Push to make commercial property owners provide income data faces uncertain future

New Cook County Assessor Fritz Kaegi’s plan is in limbo in the Illinois House led by property tax appeal lawyer Madigan

TRD CHICAGO /
May.May 10, 2019 09:00 AM
From left: Cook County Assessor Fritz Kaegi, the Illinois State Capital, and Michael Madigan (Credit: iStock and Reboot Illinois via YouTube)

From left: Cook County Assessor Fritz Kaegi, the Illinois State Capital, and Michael Madigan (Credit: iStock and Reboot Illinois via YouTube)

New Cook County Assessor Fritz Kaegi’s plan to make commercial real estate owners disclose income information faces a cloudy future in the Illinois House, which is led by property tax appeal attorney Michael Madigan.

A House committee was supposed to take up the proposal Thursday, but the vote was delayed for further negotiations on the issue, according to the Chicago Tribune.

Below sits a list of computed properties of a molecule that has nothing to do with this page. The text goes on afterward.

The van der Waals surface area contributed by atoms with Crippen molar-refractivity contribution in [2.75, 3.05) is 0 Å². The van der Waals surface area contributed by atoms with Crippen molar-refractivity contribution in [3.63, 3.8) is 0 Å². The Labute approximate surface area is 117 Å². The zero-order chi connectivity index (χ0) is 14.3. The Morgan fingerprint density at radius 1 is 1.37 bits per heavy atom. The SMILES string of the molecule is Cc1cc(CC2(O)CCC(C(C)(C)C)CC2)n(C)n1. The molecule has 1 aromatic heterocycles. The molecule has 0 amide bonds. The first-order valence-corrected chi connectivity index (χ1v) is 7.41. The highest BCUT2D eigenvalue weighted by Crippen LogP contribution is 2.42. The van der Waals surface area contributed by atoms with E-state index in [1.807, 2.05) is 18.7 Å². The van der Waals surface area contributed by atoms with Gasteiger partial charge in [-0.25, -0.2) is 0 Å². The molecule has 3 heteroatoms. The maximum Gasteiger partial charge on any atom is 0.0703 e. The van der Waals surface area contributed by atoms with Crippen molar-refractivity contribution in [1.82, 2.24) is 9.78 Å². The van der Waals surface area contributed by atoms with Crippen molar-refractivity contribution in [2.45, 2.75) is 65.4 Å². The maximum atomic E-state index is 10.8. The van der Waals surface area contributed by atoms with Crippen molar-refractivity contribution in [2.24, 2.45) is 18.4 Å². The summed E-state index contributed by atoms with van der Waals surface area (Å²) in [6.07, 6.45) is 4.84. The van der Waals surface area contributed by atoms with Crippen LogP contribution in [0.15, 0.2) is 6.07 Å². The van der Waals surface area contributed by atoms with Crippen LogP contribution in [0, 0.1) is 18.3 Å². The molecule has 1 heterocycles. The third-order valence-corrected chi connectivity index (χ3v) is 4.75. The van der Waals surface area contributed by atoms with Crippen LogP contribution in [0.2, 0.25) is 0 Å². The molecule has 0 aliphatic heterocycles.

The measure would require owners of commercial properties to give Kaegi’s office tax returns and details on rent rolls and expenses in order for the assessor to determine properties’ value. Owners of properties worth less than $400,000, rental properties with up to six units and rental properties worth less than $1 million would be excluded.

A spokesperson said Madigan, the powerful speaker of the house, has recused himself from consideration of the legislation, but the committee chairman who shelved the bill — for now — is State Rep. Michael Zalewski, a product of Madigan’s political organization in Chicago’s 23rd Ward.

And while Kaegi’s reform plan already won approval in the state Senate, Madigan still wields control over what gets passed in the House.

The proposal is one of several reforms being pursued by Kaegi, who said changes are needed to make the property tax assessment system more fair. Real estate industry groups, though, oppose the measure, in part over concerns with who would have access to the information property owners turn over to the assessor.

Proponents of the bill responded by inserting a clause making the property owners’ information exempt from state Freedom of Information Act rules. [Chicago Tribune] — John O’Brien

 

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